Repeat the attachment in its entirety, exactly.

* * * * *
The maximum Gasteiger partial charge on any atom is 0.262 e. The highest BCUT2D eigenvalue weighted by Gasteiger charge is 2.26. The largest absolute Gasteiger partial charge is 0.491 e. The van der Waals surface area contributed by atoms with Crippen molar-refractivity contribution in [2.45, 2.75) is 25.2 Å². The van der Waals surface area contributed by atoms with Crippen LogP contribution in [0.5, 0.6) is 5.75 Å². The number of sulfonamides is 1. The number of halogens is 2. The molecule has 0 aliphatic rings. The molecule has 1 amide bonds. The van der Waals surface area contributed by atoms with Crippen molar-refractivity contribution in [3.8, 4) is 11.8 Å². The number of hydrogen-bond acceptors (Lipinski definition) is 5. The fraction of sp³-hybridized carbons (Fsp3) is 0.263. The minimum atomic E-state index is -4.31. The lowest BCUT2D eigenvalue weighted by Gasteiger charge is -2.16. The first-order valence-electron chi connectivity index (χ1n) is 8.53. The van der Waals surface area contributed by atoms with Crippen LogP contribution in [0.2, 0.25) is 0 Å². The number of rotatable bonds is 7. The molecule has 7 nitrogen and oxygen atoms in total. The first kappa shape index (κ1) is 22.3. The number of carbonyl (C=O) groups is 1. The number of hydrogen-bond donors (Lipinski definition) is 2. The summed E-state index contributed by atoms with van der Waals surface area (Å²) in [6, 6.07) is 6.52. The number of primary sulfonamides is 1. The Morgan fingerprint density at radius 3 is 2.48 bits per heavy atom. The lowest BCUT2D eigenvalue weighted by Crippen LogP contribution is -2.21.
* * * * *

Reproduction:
The maximum Gasteiger partial charge on any atom is 0.262 e. The highest BCUT2D eigenvalue weighted by Gasteiger charge is 2.26. The largest absolute Gasteiger partial charge is 0.491 e. The van der Waals surface area contributed by atoms with Crippen molar-refractivity contribution in [2.45, 2.75) is 25.2 Å². The van der Waals surface area contributed by atoms with Crippen LogP contribution in [0.5, 0.6) is 5.75 Å². The number of sulfonamides is 1. The number of halogens is 2. The molecule has 0 aliphatic rings. The molecule has 1 amide bonds. The van der Waals surface area contributed by atoms with Crippen molar-refractivity contribution in [3.8, 4) is 11.8 Å². The number of hydrogen-bond acceptors (Lipinski definition) is 5. The fraction of sp³-hybridized carbons (Fsp3) is 0.263. The minimum atomic E-state index is -4.31. The lowest BCUT2D eigenvalue weighted by Gasteiger charge is -2.16. The first-order valence-electron chi connectivity index (χ1n) is 8.53. The van der Waals surface area contributed by atoms with Crippen LogP contribution in [0.2, 0.25) is 0 Å². The number of rotatable bonds is 7. The molecule has 7 nitrogen and oxygen atoms in total. The first kappa shape index (κ1) is 22.3. The number of carbonyl (C=O) groups is 1. The number of hydrogen-bond donors (Lipinski definition) is 2. The summed E-state index contributed by atoms with van der Waals surface area (Å²) in [6, 6.07) is 6.52. The number of primary sulfonamides is 1. The Morgan fingerprint density at radius 3 is 2.48 bits per heavy atom. The lowest BCUT2D eigenvalue weighted by Crippen LogP contribution is -2.21.